Rival of Japan’s prime minister fails to strike critical blow to ruling party
By Chico Harlan,
TOKYO — The chief rival to Japan’s prime minister tried his best to wreak havoc Monday by quitting the ruling party to protest a tax increase and encouraging other lawmakers to do the same.
But the defection of power broker Ichiro Ozawa and 49 of his loyalists failed to strike a critical blow to Prime Minister Yoshihiko Noda, whose party emerged from this long-anticipated rebellion with its majority intact. Noda now commands a smaller party but also a more unified one, political experts here say, and no longer must he worry about placating the most vocal critic of his policies.
Ozawa, 70, is perhaps Japan’s most divisive politician, a master of Tokyo’s backroom deal-making, and he had hoped to spark a larger defection, which would have been more difficult for Noda to shrug off. Had 55 or more ruling-party members in the lower house handed in resignations, the Democratic Party of Japan (DPJ) would have lost its majority and Noda would have been susceptible to a no-confidence vote that might have kicked him out of office.
Instead, only 37 lower-house members followed Ozawa, joining 12 from the upper house. Ozawa plans to form a splinter party this month, Japanese media said, but that fledging group — even after an anticipated merger with the tiny Kizuna Party — would not have enough members to even submit a no-confidence vote.
“Ozawa’s group will be 40 or 50 members, only a small group, so even if he tries to make something happen, it won’t work,” said Harumi Arima, a Japanese political pundit and a former parliamentary aide. “He won’t have enough members. The DPJ will continue to cooperate with the [opposition] and pass bills.”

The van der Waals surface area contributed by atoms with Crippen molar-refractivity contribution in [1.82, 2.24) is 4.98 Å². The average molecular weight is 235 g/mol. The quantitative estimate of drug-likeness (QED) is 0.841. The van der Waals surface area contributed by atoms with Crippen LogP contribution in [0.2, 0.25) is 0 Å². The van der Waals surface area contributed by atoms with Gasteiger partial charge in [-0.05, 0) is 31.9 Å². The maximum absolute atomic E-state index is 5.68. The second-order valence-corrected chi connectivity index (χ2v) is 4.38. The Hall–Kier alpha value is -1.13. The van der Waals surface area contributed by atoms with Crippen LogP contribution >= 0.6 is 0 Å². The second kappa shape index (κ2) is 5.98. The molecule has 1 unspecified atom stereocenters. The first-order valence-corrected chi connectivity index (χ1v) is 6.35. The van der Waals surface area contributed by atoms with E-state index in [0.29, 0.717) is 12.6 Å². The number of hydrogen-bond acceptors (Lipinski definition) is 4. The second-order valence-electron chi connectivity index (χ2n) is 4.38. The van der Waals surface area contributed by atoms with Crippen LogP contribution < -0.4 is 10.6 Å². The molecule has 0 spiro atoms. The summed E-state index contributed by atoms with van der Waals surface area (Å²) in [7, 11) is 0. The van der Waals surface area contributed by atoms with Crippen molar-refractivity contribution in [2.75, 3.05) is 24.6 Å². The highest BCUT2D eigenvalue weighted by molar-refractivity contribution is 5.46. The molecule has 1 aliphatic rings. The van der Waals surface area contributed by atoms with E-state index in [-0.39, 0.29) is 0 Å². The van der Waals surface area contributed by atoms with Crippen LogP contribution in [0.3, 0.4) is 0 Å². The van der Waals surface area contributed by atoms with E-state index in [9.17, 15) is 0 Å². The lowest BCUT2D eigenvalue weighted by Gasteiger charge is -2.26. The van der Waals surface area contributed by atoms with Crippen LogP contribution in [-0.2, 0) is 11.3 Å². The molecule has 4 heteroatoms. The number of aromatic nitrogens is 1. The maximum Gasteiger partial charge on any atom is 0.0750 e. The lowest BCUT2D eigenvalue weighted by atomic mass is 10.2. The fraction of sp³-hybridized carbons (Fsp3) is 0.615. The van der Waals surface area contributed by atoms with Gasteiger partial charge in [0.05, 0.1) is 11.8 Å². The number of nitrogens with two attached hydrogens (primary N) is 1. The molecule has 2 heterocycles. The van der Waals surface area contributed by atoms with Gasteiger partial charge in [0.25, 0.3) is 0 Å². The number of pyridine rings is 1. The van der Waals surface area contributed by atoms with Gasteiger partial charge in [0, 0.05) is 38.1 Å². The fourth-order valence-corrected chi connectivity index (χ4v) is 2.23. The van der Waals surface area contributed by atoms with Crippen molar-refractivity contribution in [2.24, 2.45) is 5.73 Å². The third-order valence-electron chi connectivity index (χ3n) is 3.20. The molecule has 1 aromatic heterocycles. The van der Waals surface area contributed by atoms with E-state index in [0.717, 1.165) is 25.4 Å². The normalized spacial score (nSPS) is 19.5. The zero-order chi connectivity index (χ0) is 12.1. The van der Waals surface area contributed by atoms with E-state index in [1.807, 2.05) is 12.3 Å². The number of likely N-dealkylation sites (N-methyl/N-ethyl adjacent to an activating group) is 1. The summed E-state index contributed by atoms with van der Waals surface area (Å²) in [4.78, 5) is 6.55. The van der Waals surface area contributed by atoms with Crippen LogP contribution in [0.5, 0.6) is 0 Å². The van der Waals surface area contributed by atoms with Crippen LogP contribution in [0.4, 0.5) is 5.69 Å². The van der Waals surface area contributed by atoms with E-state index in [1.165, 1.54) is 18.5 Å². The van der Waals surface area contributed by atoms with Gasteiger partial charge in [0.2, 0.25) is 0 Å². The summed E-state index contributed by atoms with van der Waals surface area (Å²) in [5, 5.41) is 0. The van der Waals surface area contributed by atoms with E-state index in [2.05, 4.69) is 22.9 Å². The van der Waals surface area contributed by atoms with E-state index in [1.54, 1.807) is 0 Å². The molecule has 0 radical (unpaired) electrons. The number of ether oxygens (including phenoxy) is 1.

Ozawa, known as a skilled campaign strategist, is largely credited with masterminding the DPJ’s rise to power in 2009, when it ended the Liberal Democratic Party’s half-century of near-uninterrupted rule. But Ozawa failed in his attempt to become prime minister, and during Noda’s 10-month-old administration, he became an outspoken critic of a plan to double the consumption tax.
Noda says the increase is necessary to fund Japan’s escalating social security costs and curb its massive debt. But Ozawa said the proposal breaks a promise that the DPJ made three years ago as part of its party manifesto.
“The tax hike would be a betrayal against the people,” Ozawa said.
Noda secured support last month from opposition parties for the tax increase, and a series of bills easily passed the lower house last week — despite objections from Ozawa and his supporters. The consumption tax increase legislation will become law if, as expected, it clears the upper house in a month or two.
The proposal calls for doubling the consumption tax to 10 percent by 2015.
Noda, Japan’s sixth prime minister in six years, faces challenges even without Ozawa. He has an approval rating near 30 percent. If more lawmakers leave the DPJ, his party would squander its majority. Meanwhile, major opposition parties are threatening to submit a no-confidence vote against Noda this summer.
Yuki Oda contributed to this report.
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